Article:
EES - October 2009

October 2009

Optimizing technology in the contact centre

If contact centre managers, and those responsible for the centre's technology, are to meet the ongoing demands of customers, a well defined product and technology road map is essential.

Contact centre technology initiatives are now viewed as being equally as important as other key components of the business.

Fundamental to this is that it is not technology itself which makes a difference to business operations, but how this technology is applied. “Benchmarking technology in the contact centre is about understanding how to use technology to achieve business aims,” says Bradley Hemphill, Managing Director of Electrical Engineering Solutions (EES), which has specialist experience in communication networks and related information technology (IT). read more

Energy dashboards – the key to sustainability

Pivotal to the fast-accelerating global emphasis on green in non-residential construction, is the Energy Efficiency Education Dashboard (EEED). The EEED can be seen as the conduit or medium that ensures business intelligence – technology and collected information – is interpreted in the correct way and results in energy efficiency and sustainability.

Bradley Hemphill, Managing Director of Electrical Engineering Solutions (EES) explains that technology can only make a real impact if it is converted into comprehensible information which will guide the user towards a desired objective or outcome.

“Technology alone is not good enough,” he stresses. “What is critical is how the mechanics of technology can be transformed into information that can be understood, interpreted and used by staff, building occupants or the public.” read more
From My Pen

Green technology forges ahead

Currently receiving increasing attention in the telecommunications industry and related press, is the role virtual technology has to play in the contact centre.

Electrical Engineering Solutions (EES) is proud of the contribution it is making to this industry as a consultant to the Stellendale Park project – a R1.5 bn telecommunications 'city' in Kuils River, a few kilometers from Cape Town International Airport.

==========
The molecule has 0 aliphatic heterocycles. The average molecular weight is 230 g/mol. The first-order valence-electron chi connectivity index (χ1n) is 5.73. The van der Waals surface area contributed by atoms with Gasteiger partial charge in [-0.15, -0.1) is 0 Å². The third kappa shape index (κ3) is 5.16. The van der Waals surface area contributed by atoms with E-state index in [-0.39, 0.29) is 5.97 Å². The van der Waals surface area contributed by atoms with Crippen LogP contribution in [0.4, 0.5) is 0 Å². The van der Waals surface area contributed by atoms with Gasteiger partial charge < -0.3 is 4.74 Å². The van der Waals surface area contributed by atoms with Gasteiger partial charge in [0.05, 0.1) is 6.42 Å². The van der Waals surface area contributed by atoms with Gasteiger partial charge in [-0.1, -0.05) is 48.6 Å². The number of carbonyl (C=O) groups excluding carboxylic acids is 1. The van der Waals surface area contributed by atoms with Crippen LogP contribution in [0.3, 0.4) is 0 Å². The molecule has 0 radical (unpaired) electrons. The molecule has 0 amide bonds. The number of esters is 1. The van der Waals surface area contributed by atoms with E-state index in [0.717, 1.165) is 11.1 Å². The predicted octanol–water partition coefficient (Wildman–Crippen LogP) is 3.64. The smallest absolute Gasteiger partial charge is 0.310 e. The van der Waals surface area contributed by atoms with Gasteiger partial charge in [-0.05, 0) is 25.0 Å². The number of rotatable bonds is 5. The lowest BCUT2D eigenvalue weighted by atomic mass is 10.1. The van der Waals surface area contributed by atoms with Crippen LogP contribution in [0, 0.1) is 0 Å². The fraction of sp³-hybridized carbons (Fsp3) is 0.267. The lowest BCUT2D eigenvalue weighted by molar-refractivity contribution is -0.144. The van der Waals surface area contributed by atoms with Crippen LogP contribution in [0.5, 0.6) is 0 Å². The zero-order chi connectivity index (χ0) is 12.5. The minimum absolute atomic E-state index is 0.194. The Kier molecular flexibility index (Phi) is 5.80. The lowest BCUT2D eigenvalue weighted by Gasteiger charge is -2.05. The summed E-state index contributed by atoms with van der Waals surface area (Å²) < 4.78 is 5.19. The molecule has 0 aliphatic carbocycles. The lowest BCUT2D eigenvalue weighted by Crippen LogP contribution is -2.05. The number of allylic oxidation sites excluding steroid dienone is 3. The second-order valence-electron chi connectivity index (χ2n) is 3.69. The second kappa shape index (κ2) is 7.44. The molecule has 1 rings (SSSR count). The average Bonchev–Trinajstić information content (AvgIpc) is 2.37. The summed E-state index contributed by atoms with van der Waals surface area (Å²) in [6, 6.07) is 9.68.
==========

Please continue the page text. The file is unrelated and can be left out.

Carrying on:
Stellendale Park is believed to be the first purpose-built precinct of this kind in South Africa, and according to Project Director, Peter Grobbelaar, it will compare favorably with contact centres and other Business Process Outsourcing (BPO) set-ups in North America, Europe and Asia.

This telecommunications hub will provide all the essential features required by the BPO industry. Grobbelaar says that energy features will include an uninterrupted power supply (UPS) and high-speed fibre optic links, with built-in redundancy, to a number of telephone exchanges.

Construction on Stellendale Park is expected to begin in January 2010, and should be completed within five or six years.

Crucial to technology in the contact centre is the way technology is applied, as conveyed in 'Optimizing technology in the contact centre'.

In the same vein, the second article in this newsletter, 'Energy dashboards – the key to sustainability', also emphasizes that technology alone is not enough. What is crucial is how technology can be transformed into information that can be understood, interpreted and used.

More information on this, and related technology issues, can be found on our newly designed website.

Thank you for the encouraging feedback to date on our www and enhanced newsletter (in this new format). Please keep your suggestions and comments rolling!

Bradley Hemphill
Managing Director